At 1:30 this afternoon, near the end of an eight-hour block of tracking Wedge-billed Woodcreepers through the jungle, I noticed a flock of agitated antshrikes mobbing something in a tree just off the transect I was working on. Thinking that they might have found a roosting raptor, I plunged into the undergrowth to see what the fuss was about.

It took a minute to spot: a dense clump of fur about 20 feet off the ground, tucked above a couple of horizontal branches. Upon closer inspection, the fur had spots. Some kind of cat!

Tiputini has one of the highest densities of jaguars in the world (about 22 per 100 square kilometers, according to camera trap data) and is also home to jaguarundis, ocelots, and margays, but all those tropical cats are rarely seen. Some researchers have worked at Tiputini for years without encountering a single feline. So I was extremely lucky to discover one within three weeks of arriving here!

The cat was small, so obviously not a jaguar. I couldn’t decide if it was an ocelot or margay (both of which are about the size of a bobcat), but it was very cooperative, probably because it had spent the entire day asleep. It barely flicked an eyelid as I jockeyed for the best photo angle.

After a few minutes, I realized it would probably stay there until dusk. A moment of indecision: should I tell anyone? I was working alone with no radio, and the station was about a mile and a half away by muddy trails. Ah, what the heck; I tore off in search of Rebekah, tracking woodcreepers about a half kilometer away. When we returned, the cat hadn’t moved a muscle, so I left her there and ran all the way back to Tiputini to spread the news. An hour later I was back at the site with Abby and Sara; the cat still hadn’t budged, and I had run more than three miles in rubber boots.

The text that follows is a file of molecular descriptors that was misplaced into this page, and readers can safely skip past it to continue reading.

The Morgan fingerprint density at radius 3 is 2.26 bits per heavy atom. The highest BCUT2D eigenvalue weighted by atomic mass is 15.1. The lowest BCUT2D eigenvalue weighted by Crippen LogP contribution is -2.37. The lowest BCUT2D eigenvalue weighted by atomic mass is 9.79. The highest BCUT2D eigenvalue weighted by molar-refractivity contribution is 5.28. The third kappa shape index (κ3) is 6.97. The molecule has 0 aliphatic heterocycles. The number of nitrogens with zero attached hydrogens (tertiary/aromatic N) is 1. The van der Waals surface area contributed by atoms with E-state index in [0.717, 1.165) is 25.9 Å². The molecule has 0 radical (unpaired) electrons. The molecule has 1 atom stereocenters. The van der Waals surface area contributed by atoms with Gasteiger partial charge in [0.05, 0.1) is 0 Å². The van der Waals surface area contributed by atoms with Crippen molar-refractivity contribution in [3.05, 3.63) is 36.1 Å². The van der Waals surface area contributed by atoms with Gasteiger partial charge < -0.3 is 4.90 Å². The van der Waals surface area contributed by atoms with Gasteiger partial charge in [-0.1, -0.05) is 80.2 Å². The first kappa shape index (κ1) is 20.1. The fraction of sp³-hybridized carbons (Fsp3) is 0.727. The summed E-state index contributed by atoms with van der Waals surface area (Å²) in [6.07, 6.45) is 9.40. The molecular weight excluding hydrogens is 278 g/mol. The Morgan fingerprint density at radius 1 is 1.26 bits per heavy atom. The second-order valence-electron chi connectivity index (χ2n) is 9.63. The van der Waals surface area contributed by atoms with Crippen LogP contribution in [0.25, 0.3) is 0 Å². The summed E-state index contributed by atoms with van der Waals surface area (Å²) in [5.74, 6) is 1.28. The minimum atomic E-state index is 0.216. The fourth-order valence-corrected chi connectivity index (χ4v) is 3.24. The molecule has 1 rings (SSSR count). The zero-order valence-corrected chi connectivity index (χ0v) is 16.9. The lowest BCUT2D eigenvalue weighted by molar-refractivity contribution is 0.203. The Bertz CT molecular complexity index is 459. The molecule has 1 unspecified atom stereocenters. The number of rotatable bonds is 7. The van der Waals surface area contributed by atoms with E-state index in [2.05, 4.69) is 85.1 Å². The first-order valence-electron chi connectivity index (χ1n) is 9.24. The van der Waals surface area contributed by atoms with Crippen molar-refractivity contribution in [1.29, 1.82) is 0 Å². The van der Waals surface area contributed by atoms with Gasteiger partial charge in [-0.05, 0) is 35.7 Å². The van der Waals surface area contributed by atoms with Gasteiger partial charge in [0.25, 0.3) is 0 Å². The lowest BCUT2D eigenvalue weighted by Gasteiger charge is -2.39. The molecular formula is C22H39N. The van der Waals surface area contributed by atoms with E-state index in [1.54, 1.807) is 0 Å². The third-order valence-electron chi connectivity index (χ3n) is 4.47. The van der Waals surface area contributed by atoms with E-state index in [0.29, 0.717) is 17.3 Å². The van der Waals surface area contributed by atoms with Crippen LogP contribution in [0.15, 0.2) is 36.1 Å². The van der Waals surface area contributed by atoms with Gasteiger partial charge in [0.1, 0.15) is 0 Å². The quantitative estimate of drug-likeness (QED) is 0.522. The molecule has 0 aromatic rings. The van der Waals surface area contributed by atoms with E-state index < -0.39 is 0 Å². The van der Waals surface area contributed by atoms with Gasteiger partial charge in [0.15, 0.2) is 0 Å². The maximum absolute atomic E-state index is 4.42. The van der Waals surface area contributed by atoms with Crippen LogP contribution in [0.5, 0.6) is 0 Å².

The photos seem to show a margay, which has a slightly longer tail, flatter head, and bigger eyes than an ocelot (otherwise they’re nearly identical). Sweet – now, to find a jaguar …

7 replies
  1. Dea Ferguson
    Dea Ferguson says:

    Thats Amazing!!!!!!!! And i am a student of Room 22 /Sean Ferrarese’s class…The class got to see the letter u sent back to hannah.. So i thought i should tell u that we got it.

  2. Denise
    Denise says:

    Wow!! Rates right up there with the birds! Glad to see that you still have a working camera lense. So sorry to read about your macro lense. :-(

  3. Laura Johnson
    Laura Johnson says:

    Wow, Noah, that’s a fantastic photo; seems incredibly lucky to have stumbled on a margay, so soon after arriving in Ecuador; it seems that you have good feline karma, considering the TWO mountain lions you saw, last summer and now this. Gee whiz!

  4. Zenobia in Portland
    Zenobia in Portland says:

    What a great team player you are! I can’t believe how much effort you made to be sure others got to share in this very special gift. There is no ‘I’ in Noah! And such a wonderful photo, to boot.

  5. Patricia Keene
    Patricia Keene says:

    Thank you for sharing this amazing find! I would like to echo the praise for making the supreme effort to reach your fellow jungle buddies to share in the delight!

  6. Dan Heyerly
    Dan Heyerly says:

    Anne and I are not at all surprised by your efforts to share this terrific find!
    Actually the antshrikes found it, but just as importantly you knew something was going on based on their behaviour.
    Way to go!!
    Next up, Zigzag Heron?

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